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Ringing in the Ears and Pain in the Head 

Ringing in the Ears and Pain in the Head
Ringing in the Ears and Pain in the Head

M. Angela O’Neal

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date: 01 July 2022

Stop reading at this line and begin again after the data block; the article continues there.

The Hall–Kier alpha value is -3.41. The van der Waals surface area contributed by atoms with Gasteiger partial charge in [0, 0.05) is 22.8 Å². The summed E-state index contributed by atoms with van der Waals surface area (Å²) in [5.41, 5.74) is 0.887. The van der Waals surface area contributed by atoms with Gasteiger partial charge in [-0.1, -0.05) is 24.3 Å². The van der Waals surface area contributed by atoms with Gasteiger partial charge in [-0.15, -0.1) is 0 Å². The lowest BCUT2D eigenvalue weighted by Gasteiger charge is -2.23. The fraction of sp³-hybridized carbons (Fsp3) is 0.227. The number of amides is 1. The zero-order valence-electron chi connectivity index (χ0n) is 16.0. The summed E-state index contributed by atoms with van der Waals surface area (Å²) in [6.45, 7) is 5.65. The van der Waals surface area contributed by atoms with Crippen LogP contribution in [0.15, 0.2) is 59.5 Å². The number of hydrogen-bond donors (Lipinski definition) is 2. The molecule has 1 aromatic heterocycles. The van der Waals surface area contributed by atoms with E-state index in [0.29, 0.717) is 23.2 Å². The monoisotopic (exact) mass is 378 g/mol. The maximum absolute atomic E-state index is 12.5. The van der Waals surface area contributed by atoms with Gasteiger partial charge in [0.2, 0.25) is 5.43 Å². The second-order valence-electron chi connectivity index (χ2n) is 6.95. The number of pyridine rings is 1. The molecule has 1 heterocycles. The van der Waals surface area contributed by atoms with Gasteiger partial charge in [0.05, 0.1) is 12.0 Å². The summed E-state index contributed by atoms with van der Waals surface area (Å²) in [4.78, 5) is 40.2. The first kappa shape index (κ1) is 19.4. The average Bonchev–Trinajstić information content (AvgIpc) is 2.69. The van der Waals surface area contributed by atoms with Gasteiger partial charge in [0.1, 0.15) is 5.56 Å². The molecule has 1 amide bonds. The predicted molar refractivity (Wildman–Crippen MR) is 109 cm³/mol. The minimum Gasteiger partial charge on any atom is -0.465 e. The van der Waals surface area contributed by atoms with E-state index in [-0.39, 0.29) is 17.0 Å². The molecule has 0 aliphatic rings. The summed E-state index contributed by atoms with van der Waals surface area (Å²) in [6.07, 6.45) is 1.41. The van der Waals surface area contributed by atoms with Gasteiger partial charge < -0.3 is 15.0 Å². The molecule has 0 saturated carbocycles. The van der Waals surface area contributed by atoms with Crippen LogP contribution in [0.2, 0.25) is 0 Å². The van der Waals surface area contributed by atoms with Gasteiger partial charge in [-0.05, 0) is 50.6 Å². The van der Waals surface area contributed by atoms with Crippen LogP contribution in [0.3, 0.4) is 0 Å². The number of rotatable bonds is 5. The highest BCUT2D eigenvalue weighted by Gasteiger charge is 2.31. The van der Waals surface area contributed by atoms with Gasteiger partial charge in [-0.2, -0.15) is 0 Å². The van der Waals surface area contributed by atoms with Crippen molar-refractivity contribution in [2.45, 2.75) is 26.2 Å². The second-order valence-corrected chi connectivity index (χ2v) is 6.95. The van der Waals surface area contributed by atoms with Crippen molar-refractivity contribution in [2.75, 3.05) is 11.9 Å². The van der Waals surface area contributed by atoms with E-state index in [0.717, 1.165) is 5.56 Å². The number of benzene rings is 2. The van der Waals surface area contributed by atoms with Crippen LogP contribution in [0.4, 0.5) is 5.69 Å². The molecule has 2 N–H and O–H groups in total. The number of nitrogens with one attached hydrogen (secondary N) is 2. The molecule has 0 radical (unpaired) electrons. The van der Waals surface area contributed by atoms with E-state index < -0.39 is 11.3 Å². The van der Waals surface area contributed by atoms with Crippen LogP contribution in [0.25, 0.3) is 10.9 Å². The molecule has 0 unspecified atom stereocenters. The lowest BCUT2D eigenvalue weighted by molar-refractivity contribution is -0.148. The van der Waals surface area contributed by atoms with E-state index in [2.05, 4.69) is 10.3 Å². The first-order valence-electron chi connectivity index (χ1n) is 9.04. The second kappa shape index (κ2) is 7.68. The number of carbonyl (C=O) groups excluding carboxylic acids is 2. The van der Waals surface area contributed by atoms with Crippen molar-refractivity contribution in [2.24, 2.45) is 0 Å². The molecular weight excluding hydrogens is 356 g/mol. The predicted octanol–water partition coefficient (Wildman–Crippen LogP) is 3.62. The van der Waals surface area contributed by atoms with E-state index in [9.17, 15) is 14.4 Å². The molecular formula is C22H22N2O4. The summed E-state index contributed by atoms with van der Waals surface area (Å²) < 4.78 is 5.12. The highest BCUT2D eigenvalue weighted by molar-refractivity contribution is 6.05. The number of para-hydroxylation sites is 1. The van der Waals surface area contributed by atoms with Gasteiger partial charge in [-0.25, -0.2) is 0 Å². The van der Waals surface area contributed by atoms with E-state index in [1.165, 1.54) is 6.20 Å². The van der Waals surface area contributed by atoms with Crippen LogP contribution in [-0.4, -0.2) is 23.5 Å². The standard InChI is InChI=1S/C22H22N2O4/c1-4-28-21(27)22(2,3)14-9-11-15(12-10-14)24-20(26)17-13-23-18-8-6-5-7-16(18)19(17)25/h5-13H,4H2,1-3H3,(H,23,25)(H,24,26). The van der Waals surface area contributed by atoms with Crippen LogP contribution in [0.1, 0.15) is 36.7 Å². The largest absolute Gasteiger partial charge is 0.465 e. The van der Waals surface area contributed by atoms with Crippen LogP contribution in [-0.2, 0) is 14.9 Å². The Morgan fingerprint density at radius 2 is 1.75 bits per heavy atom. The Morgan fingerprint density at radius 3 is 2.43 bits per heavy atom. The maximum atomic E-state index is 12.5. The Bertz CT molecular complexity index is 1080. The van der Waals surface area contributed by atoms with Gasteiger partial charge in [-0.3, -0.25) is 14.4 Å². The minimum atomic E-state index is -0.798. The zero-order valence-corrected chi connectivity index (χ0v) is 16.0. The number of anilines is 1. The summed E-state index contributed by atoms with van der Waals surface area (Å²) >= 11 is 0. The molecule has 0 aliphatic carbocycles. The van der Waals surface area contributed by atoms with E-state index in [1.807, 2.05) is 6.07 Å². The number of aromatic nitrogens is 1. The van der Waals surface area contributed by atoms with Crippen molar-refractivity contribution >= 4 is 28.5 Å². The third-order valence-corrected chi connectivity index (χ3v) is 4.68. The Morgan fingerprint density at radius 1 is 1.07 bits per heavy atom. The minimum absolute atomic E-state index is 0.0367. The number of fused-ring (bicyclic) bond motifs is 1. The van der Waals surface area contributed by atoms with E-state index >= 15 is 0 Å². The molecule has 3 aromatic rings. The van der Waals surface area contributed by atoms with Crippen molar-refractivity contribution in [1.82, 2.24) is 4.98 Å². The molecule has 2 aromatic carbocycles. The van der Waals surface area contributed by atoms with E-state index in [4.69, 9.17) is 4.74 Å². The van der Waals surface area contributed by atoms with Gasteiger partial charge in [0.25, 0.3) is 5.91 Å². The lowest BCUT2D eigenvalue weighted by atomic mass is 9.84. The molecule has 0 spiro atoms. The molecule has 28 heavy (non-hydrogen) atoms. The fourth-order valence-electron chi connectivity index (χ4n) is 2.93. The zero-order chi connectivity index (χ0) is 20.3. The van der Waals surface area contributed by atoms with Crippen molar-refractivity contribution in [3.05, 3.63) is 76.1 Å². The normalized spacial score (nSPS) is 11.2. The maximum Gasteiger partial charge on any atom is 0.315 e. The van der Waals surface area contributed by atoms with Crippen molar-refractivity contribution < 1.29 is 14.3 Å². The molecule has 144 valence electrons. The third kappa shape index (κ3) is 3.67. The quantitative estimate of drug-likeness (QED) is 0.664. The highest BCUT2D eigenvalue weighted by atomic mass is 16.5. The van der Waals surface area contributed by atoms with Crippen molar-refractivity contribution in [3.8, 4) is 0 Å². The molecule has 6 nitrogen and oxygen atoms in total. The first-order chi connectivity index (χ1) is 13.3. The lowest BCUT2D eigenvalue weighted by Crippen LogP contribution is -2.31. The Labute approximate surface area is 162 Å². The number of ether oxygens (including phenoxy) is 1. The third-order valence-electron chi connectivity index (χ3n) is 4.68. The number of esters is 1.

The case illustrates the classic clinical features of a low-pressure headache. The pathophysiology results from the loss of cerebrospinal fluid (CSF). This causes sagging of the brain, stretching of the bridging veins, and venodilatation. The clinical history is of a headache that is worse in the upright position and remits when the patient is supine. Due to the connection of the perilymphatic fluid and CSF, postural tinnitus is a frequent symptom. Risk factors for low-pressure headache include those that are patient-specific: female sex, low body mass index, prior history of a low-pressure headache, and an underlying headache disorder. Operator-specific factors that decrease the risk of a postdural puncture headache (PDPH) include greater operator experience and the use of a smaller-gauge, non-cutting lumbar puncture needle. The best treatment for low-pressure headache is a blood patch with resolution in over 90% of low-pressure headaches.

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